We have a dog. He is getting older and with his aging comes changes. Baxter has always been a little different compared to our other dogs.
Our previous canine companions were attention hogs. The first dog, a terrier mix, was a committed face licker and was most definitely a people person. He always just wanted to be exactly where we were, preferably on us, especially if it meant he could be on both of us at the same time. Our second dog bud was a little more standoffish initially – he had clearly been an outside dog and had not been treated well before us, but it didn’t take him long to decide that he, despite the fact that he weighed in at over 100 pounds, was in fact a lap dog. It was only when I got into my 8th month of a twin pregnancy that Gus had to give up having his head and torso on me. I had no lap for his giant cow head anymore.
Baxter came to us as a five year old rescue. He was trusting from the beginning, but from his extremely matted and overgrown hair and allergic flea-bitten skin to his lack of interest in physical affection that our other dogs loved, it was pretty clear that his care had been spotty. He was never hostile, has never growled (even if you messed with his food), but he just didn’t seem to enjoy our attention the way our other pals did.
It has been a slow process for Baxter, but he has become a dog who LOVES physical attention. He went from a dog who would walk away while we were petting him to a dog who will lean on you so hard while you’re petting him that it can knock you over if you’re not firmly planted (he’s kind of big). He’s been hanging out in that space in a committed way for about two years and we’ve been relishing it.
And recently things have begun to change again. Baxter hasn’t been joining us on the couch as often. He is more hesitant to jump up on the bed, even if it’s storming (which is the only time that behavior is encouraged as he really is sort of pony-sized). He doesn’t seem to enjoy his walks for such a long time anymore. He’s aging. He’s getting a little uncomfortable. I see the pain in his hind end when he stands up.
I’ve seen those changes and have changed my own behavior in ways that make things easier for him, but I didn’t think of everything. I didn’t add it all up and find ways to give him that physical contact even though he is not as interested in getting up WITH me anymore. I didn’t catch on until he began walking up to me and making a request when I am on the couch (in my usual position). I always invite him to assume his previously usual position next to me. Sometimes he takes me up on it, but oftentimes he just puts his face in my lap.
He does this when he returns from bus stop drop off with my seminarian. I am usually already on my laptop, doing a little writing, preparing for my day, working. In our previous arrangement, this was fine. He would get up on the couch next to me. I would type and occasionally rub his head while it was on my lap. I would multi-task and we would be together.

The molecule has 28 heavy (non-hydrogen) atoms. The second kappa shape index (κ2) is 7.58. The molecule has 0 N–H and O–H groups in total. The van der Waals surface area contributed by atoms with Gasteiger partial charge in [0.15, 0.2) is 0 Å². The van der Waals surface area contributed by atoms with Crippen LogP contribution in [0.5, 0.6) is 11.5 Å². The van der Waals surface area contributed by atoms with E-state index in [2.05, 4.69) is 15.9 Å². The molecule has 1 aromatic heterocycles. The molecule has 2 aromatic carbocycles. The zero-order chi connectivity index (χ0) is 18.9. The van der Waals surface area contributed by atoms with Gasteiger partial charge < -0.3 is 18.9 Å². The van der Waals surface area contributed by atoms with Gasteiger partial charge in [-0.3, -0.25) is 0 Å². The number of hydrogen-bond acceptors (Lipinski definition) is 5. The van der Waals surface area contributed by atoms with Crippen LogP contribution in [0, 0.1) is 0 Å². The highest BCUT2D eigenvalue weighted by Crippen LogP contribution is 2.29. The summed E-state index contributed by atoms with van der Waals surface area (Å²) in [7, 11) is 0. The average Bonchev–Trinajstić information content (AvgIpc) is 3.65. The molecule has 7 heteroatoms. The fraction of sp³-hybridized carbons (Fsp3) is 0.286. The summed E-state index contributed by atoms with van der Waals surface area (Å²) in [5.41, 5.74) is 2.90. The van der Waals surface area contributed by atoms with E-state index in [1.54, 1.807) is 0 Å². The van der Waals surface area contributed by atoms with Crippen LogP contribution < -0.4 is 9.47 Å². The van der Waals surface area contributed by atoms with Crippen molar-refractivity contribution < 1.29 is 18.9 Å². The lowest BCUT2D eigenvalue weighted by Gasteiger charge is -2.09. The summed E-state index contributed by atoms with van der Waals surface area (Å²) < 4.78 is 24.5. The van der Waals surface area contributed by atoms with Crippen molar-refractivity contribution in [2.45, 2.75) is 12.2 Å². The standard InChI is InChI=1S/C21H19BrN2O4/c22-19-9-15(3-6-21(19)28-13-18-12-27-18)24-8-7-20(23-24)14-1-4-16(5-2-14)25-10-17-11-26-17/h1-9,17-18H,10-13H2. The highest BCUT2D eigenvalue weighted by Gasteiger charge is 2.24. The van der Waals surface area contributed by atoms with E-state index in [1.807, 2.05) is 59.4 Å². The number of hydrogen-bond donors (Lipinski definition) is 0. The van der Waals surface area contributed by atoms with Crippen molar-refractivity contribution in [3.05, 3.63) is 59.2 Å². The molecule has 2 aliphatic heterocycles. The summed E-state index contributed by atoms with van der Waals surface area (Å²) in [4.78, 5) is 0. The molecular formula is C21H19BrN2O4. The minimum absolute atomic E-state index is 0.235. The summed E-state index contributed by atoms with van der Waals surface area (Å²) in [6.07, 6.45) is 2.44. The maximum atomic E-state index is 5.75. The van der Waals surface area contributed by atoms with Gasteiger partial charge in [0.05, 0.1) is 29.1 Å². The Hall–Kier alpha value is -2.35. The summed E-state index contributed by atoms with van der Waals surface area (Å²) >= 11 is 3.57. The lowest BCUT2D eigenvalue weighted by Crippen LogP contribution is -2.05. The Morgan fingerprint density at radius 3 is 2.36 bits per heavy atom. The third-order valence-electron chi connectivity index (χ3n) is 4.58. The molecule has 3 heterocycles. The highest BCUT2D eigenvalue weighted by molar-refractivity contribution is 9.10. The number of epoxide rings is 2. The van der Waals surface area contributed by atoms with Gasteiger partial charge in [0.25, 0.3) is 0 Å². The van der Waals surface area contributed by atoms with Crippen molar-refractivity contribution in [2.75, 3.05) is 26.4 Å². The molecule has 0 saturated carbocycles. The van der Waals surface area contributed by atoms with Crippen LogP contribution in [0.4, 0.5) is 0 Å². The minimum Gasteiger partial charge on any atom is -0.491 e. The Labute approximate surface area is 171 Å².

It is far more difficult to multi-task when he just puts his big old head on my keyboard. And I didn’t see what was happening. I didn’t see that this was what he could do right now. I didn’t see that this was the opportunity for both of us to have the connection that we’ve had these past few years. I gave him a little rub and then encouraged him to lie down.
This morning I caught myself. Just as I was about to ask him to lie down, I stopped and wondered how long he wanted me to rub his head, how much longer it would “take” for him to be the one to end the moment. I closed my laptop. I put both of my hands on his big sweet head and I just dug in to love in that moment. I did all of the things I know he likes best. I scratched right behind his ears. I rubbed his lower jaw. I rubbed his ears. He leaned into it as he does. It was wonderful. His pleasure was palpable, and I felt him relax. After what couldn’t have been more than three minutes, Baxter had enough. He backed up, found his new spot on the floor and lay down with a big sigh.
Everything changes so fast. So often I don’t see it as it progresses. And then I hit a moment where the changes become more obvious. And when I’m paying attention I see that. But even then I don’t always have the presence to give that change the extra moment that is sometimes required to figure out how to proceed with love. But what I know, thanks to my super zen teacher dog, is that more often than not figuring out how to proceed with love really only takes a pause, a breath, just one more minute. And if I can give that change the moment it deserves, I get to experience all of the richness, all of the love, and all of the connection that this life has to offer.